A Gaming Map, of Which I Am Quite Proud

I love D&D. I’ve been playing since 1986, and I still play 2nd Edition. The pandemic has been horrible, but one silver lining for me was that I discovered online D&D. I’ve been designing graphic assets for my homebrew games for a year and a half now, and here’s one that I’m pretty happy with.

My group uses Roll20. They have this thing called “Fog of War” that lets the DM hide certain areas of the board from the players, but it’s pretty ugly: all it does is make big black spots over the whole thing (yes, I know how to use dynamic lighting). For my latest campaign, I’m sending the players into a ruined town in a beautiful forest in autumn. The buildings they haven’t found yet are hidden by trees–not big black spots. So I decided to make my own “Forest of War.”

First I drew the buildings, and Photoshopped a colorful forest around them.

Map of ruined town in the woods

Then I created small groups of trees that could be moved around, and put them over the buildings.

Map of ruined town in the woods, mostly hidden by trees

You can tell which trees can be moved here because the background hadn’t finished loading in on Roll20 yet when I took this screen shot. Fortuitous!

So when it’s all together, there’s no way the players can tell where the buildings are–until they get close enough to one and I move the trees!Map of ruined town in the woods, mostly hidden by trees

You can see they’ve already discovered one of the buildings. I did a fun thing with those, too. I didn’t want to make a separate map for each building: changing maps would be a pain, and I wanted them to always have the expanded overview of the area. I decided to make removable roofs, and just move those over to show the interiors when the players declare that they’ll enter a building.

Once the whole thing is in Roll20, I fill it with props, the characters wander in, and HA! They get attacked by a couple of giant spiders hiding in the woodpile. HOURS OF FUN!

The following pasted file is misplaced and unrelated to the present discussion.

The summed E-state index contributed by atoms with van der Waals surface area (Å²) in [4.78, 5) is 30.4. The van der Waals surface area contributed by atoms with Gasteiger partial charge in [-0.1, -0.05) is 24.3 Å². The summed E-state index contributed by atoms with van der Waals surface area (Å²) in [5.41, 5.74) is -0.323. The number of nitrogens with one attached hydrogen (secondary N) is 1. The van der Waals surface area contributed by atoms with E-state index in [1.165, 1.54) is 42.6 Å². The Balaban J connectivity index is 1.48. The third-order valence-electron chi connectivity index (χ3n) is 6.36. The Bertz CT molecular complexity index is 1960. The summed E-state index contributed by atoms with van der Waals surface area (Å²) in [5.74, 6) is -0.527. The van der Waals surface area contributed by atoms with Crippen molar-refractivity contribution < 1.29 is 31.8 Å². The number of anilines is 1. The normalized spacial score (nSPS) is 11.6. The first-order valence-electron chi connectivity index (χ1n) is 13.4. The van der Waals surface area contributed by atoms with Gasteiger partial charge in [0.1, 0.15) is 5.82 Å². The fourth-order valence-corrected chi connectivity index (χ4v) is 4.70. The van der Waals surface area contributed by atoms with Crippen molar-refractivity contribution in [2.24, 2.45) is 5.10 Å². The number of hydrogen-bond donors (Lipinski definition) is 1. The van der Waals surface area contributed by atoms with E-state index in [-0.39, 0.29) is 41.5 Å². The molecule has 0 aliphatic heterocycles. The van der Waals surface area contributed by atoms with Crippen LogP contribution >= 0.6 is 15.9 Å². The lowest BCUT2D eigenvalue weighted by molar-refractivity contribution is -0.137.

Ruined building filled with props and PCs' positions inside


WIP: Ornamental thing

The gold disk is a photograph of a detail from my first Christmas ornament that my dad bought in the hospital gift shop when I was born. I’m still playing around with this–not sure if I like the spiral, but the background (a painting I did in art school) is cool.

Yesterday I wasted a lot of time trying to apply this to products in a POD store, but it doesn’t look right on anything and I really kind of hate POD stores anyway.

Gold sun-like disk with a whispy spiral against a blue-and-black blobby background

A Couple o’ Glyphs

Usually when I start a new portfolio site I get overwhelmed with uploading and labeling decades’-worth of everything I’ve ever made, but this time I want to start off with something kinda new.

Ok, they’re not exactly NEW-new, but the pretty effects are new, and I’m going to be using them as part of a new project. These are two of forty-eight mysterious magical glyphs that have started to show up in Lausperia, my homebrew D&D world (stay tuned for more of that).

Yellow glyph magically floating above wooden disk (digital effects)Glyph burned into wooden disk (digital effects)

I made the original physical glyphs with shrinky-dink film, colored pencils, and markers. Then I scanned them and fiddled around in Photoshop.

48 glyphs arranged on a tray

They can be used as divination tools, a written language, and sigils in magic spells.

In the make-believe fantasy game world, that is.

Of course they’re not real magical tools.

Of course not.

That would be silly.